A tutorial on how to set up The Wonderful World of Ruby and Rails™ on OS X
Switch branches/tags
Nothing to show
Fetching latest commit…
Cannot retrieve the latest commit at this time.
Failed to load latest commit information.


Leaving Kansas

How to set up The Wonderful World of Ruby and Rails™ on OS X.

Supported: 10.6 Snow Leopard and 10.7 Lion. Sorry, no 10.5 Leopard and so far not tested on 10.8 Mountain Lion.

1. Prepare and Install

  • Tools

    Check out Markdown and install Mou. Also install iTerm2 and Sublime Text.

  • OS X

    Update to latest version of 10.6 Snow Leopard or 10.7 Lion.

  • XCode

    You will find this at the Mac App Store. It's huge. This will take some time to download.

    We also need the Command Line Tools for Xcode from within Xcode's Download preferences:

  • Finder

    Make hidden files visible by pasting this into the terminal

      $ defaults write com.apple.Finder AppleShowAllFiles YES

    and restart the finder:

    Then activate keyboard control for system dialogues:

  • Homebrew

    is currently installed by doing:

      $ /usr/bin/ruby -e "$(/usr/bin/curl -fsSL https://raw.github.com/mxcl/homebrew/master/Library/Contributions/install_homebrew.rb)"

    after which

      $ brew doctor

    should happily announce that:

      Your system is raring to brew.    

    Homebrew installs packages into /usr/local/bin, so we need to edit the file /etc/paths to tell the system to look there first. Open /etc/paths with Sublime Text. On a fresh Lion install that file should look something like this:


    That last line /usr/local/bin needs to go to the top, so the file looks like this:


Save the file (will ask for your admin password) and restart the terminal.

  • git

    We want to uninstall the git version that came with OS X and install an up-to-do version with homebrew:

      $ which git

    will output (on Lion at least)


    so we need to do

      $ sudo rm -rf /usr/bin/git

    to remove the old git and

      $ brew install git

    to install the new version. Now you can do

      $ git --version


      $ which git
  • rbenv + rubybuild

      $ brew install rbenv
      $ brew install ruby-build

    We now need to edit the bash profile which doesn't exist on a fresh system. Do:

      $ touch ~/.bash_profile

    paste the line

      eval "$(rbenv init -)"

    into it and restart the terminal.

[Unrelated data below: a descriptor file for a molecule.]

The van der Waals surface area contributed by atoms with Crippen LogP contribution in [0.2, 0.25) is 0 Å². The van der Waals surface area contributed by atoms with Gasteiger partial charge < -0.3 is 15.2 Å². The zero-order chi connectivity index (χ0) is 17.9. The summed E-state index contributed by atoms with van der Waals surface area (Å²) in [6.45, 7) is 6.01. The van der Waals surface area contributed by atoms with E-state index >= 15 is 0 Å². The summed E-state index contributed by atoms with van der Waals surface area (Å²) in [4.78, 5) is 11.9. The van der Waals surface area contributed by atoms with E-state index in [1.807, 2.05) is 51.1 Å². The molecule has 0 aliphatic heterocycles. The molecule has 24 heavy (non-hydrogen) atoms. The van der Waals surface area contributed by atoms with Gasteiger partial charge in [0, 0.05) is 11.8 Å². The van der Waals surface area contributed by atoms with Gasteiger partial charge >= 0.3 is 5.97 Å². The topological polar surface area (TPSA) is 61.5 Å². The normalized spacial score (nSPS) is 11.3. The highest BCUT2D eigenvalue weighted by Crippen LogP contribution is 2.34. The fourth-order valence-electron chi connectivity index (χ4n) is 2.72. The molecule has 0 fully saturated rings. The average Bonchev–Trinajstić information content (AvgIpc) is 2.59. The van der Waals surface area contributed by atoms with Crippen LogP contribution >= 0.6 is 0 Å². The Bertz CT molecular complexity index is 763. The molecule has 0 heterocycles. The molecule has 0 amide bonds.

$ rbenv versions

    shows nothing. We need to install a Ruby into rbenv by doing:

      $ rbenv install 1.9.3-p194

    This may take a while. Then do:

      $ rbenv versions

    which should output:



      $ rbenv global 1.9.3-p194
      $ rbenv versions
      $ rbenv version
  • Bundler


      $ gem install bundler

    and restart the terminal. Note: if you get a permission error, you must do sudo gem install bundler –– same with other gems.

  • the heroku cli

      $ gem install heroku

    and restart the terminal. Then do:

      $ heroku login

2. Fork and deploy a test app

  • create a folder called my_awesome_blog in your projects-folder

  • log into github

  • go to https://github.com/5v3n/karathy

  • fork and clone it into ~/projects/my_awesome_blog

  • install needed gems with bundler:

      $ cd ~/projects/my_awesome_blog
      $ bundle install
  • create a new heroku app:

      $ heroku create
  • push your app online:

      $ git push heroku master
  • Open the URL in your browser.

Do you see your new blog? Congratulations #1!

3. Run the app locally on your machine

You don't have to push every change to Heroku to check it out. You can run a server on your very own machine.

  • Install thin:

      $ gem install thin

    and restart the terminal.

  • go to your blog directory and start the server:

      $ cd ~/projects/my_awesome_blog
      $ thin start
  • open in your webbrowser

Do you see your local copy of the blog? Congratulations #2!

4. Mod it

Do you see your changes? Congratulations #3!

Have a look at the terminal window where you started thin. You can see the requests your local server is answering.

Now commit and push:

    $ git commit -am "Effyeah, my first commit evah!"
    $ git push heroku master
    $ git push origin master

Do you see your changes on your deployed version of the blog and on your github repo? Congratulations #4!

You did it! Now take a break,…

…get a beer and pat yourself on the back for next couple hours.

Useful stuff



A very special thanks to 5v3n. This doc originated as part of documentation for The Ratpack Workshop.

Also thanks to the Hamburg Ruby Community, especially blindgaenger and the mindmatters crew.

HT to Ben for the hint on enabling keybard control for all system dialogues.

Further reading and links

(more coming. maybe.)